Tag: creativity blocks
Our creative work lies open to the impact of what runs in our background. Our background is made up of our: mental, emotional, and physical state of being. If we are way out of whack in one of these three areas, we are in trouble. Our background can suddenly become our foreground, totally making our creative energies disappear. Good-bye deadlines; ideas; patience; and more.
A clear, direct way of keeping an eye on our background state was developed in the 1940s by the people who created Alcoholics Anonymous. Support groups and patients at St. Thomas Hospital in Akron, Ohio were taught the acronym, H.A.L.T. Each letter stood for a common human condition that has the power to undermine the strongest will and the best laid plans. H.A.L.T. is still being taught today in all sorts of groups.
Hungry – Trying to be creative when you haven’t taken care of your body is very tough. Your body has a simple charge: get what it needs. The brain alone burn’s up a heck of a lot of energy. Getting your background energy doesn’t mean becoming a glutton, but it does mean taking care in when you eat and what you eat. Optimize your creative time by finding the best fuel for you and keep yourself fed.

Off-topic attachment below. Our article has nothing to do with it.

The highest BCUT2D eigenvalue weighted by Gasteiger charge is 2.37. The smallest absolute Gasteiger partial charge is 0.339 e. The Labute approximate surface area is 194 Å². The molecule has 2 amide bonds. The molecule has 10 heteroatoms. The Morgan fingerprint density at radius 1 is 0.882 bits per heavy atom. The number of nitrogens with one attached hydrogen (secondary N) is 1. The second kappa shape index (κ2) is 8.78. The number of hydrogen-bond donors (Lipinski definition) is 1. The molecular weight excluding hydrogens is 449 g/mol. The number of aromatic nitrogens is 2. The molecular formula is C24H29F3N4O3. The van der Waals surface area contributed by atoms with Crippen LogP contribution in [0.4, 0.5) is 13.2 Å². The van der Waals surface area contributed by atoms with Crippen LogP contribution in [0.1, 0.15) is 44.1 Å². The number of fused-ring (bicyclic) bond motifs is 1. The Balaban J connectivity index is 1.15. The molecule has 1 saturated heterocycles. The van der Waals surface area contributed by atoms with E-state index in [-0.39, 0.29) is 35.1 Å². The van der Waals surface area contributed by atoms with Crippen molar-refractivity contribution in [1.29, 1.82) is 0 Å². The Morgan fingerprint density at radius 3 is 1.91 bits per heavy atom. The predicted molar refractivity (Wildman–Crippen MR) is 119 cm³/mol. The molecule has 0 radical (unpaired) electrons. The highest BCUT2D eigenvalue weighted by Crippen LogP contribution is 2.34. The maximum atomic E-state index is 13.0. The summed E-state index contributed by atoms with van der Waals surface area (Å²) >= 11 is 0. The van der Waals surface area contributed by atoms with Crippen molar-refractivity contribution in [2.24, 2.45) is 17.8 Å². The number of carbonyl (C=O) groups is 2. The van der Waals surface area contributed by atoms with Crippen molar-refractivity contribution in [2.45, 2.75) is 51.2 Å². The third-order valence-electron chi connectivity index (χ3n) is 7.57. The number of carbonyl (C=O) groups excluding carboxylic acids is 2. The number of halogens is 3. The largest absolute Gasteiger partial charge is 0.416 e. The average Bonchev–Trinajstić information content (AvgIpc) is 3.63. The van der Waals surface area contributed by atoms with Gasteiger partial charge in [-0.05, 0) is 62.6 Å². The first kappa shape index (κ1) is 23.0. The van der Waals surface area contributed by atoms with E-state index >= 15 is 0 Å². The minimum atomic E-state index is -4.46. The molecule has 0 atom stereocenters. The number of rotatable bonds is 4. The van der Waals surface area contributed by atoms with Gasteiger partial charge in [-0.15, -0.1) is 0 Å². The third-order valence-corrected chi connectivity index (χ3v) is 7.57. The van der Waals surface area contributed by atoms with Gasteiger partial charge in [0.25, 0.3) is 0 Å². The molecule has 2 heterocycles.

Angry – Anger is great at tying up 97% of our thoughts and feelings. That’s 97%; What’s left over for our creative work?
Anger is an important emotion and it can lead to action but it has to be watched carefully. Anger management is good for everyone, even those who don’t have a major problem with this emotion. Practice getting a big perspective every time anger pulls you into a tight focus. Work at “turning down” anger a bit, say from an “8” to a “5” on your own internal anger scale. Don’t hesitate to get help with your anger from a friend, a book, a program, or professional help.
Lonely – Probably the single biggest mistake for creatives is doing everything alone which means missing out on the support that is all around us. Surround yourself with supportive people, may that be: support groups, friends, role models, mentors, coaches, therapists, etc. We don’t need to be isolated, doubting, procrastinating creatives. Get friends, get support = more creative energy.
Tired – Like food, the body needs what it needs. Don’t underestimate your need for rest and relaxation. Ignore those suggestions of: “Live on 2 hours of sleep”. Hog wash. Determine your ideal level of sleep as indicated by your body and the freshness of your mind and get it, regularly.
If we had been at St. Thomas Hospital in the 1940s, we could have added: S = stress or added another A for anxiety. Both of these common conditions trim away so much of our creative energy we would be shocked to see it all stacked up. We don’t have to live with constant stress or routine anxiety. There are many, many options available to manage and avoid each. Find the best fit for you. Do the work. Release the energy for your creative life.
Get your background in good shape and your foreground will really come alive.